The problem with taking the classes though is during the school year is that they take up two periods instead of one which makes me back down my electives (I mean I only have 6 :rolleyes:); plus labs can take 4 sometimes.

I could do Speech but that doesn't count toward my high school transcript; just college... and then there's Computer programming which does count for both... whatever that is... and Spanish which is a strong possibility...
 
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HumidBeing

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That's why I was suggesting chemistry. It is a pre-req for organic chem. By taking it when you have a lighter load, you can concentrate on that so that you can do your best.

Speech is generally pretty easy. Spanish may not be what you want to take along with a science or math class, because it moves quickly and can require a lot of studying or homework time. Introductory computer programming classes are usually pretty easy, too. What is relatively easy and relatively difficult may vary between schools and instructors.

I'm going to repeat my emphasis on not taking too much over the summer, and only taking what you are ready to do very well in. You do not want to mess up your college GPA before you are even officially there. I see that happen to enthusiastic high schoolers way too often.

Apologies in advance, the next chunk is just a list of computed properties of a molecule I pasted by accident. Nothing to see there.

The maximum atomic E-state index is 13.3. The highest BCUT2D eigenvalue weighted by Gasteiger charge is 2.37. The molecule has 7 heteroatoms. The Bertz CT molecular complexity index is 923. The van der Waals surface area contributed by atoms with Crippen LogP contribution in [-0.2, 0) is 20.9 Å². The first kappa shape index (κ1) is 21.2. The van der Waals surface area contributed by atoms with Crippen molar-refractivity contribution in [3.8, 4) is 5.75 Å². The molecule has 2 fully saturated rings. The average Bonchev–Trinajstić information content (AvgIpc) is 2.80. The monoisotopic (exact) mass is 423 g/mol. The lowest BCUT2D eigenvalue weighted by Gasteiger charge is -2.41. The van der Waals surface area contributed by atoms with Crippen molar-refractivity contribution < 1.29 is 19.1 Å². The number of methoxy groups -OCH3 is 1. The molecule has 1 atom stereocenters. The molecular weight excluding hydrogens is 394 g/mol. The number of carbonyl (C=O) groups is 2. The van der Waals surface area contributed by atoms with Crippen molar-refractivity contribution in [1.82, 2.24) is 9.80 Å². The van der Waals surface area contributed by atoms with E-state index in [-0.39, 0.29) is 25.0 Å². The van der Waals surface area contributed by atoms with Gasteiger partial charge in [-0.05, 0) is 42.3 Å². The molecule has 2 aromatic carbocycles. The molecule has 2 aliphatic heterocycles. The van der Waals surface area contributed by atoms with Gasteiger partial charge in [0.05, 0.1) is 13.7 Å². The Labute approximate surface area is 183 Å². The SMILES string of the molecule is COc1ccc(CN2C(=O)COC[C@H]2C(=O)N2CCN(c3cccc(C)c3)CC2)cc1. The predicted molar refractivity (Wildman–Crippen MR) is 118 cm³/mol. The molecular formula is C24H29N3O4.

Caesar

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Hmm I agree with Humid, only take 2 classes.

The advice I always give is to not worry about taking the pre-reqs in HS. It will probably be most beneficial for you to take intro bio, intro chem, organic, physics all at college while in college (keeps it fresh in your head and all that jazz). Taking the courses to prepare can be good or bad. If you do it you may become (like I was) extrememly bored and over confident in the course (since you 'already did this') and crash and burn (like me). Personally I would take the math classes. I hate math and getting them out of the way is nice, but that is not the only reason. Alot of science involves math so if you already know the math it will be that much easier. This is really obvious in research based courses. If you know the statistical functions you are a head above the rest. Also Calc, while miserable, is emensly helpful. To this day I rememeber and apply calc concepts almost daily (even though I probably couldn't solve a simple problem).

Also, The government/economics classes are generally needed at some point in college and if you can get them out of the way now that frees up one class in one semester (and the classes tend to be pretty simple).

Speech and Spanish would also be good choices.

If it was me taking the classes I wouldn't worry about the sciences yet, I'd start tackling some of the other stuff.

Please note that the classes do appear on your transcript and eventually on your AMCAS application. Therefore it behooves you to score well in whichever courses you decide to take.

Good luck!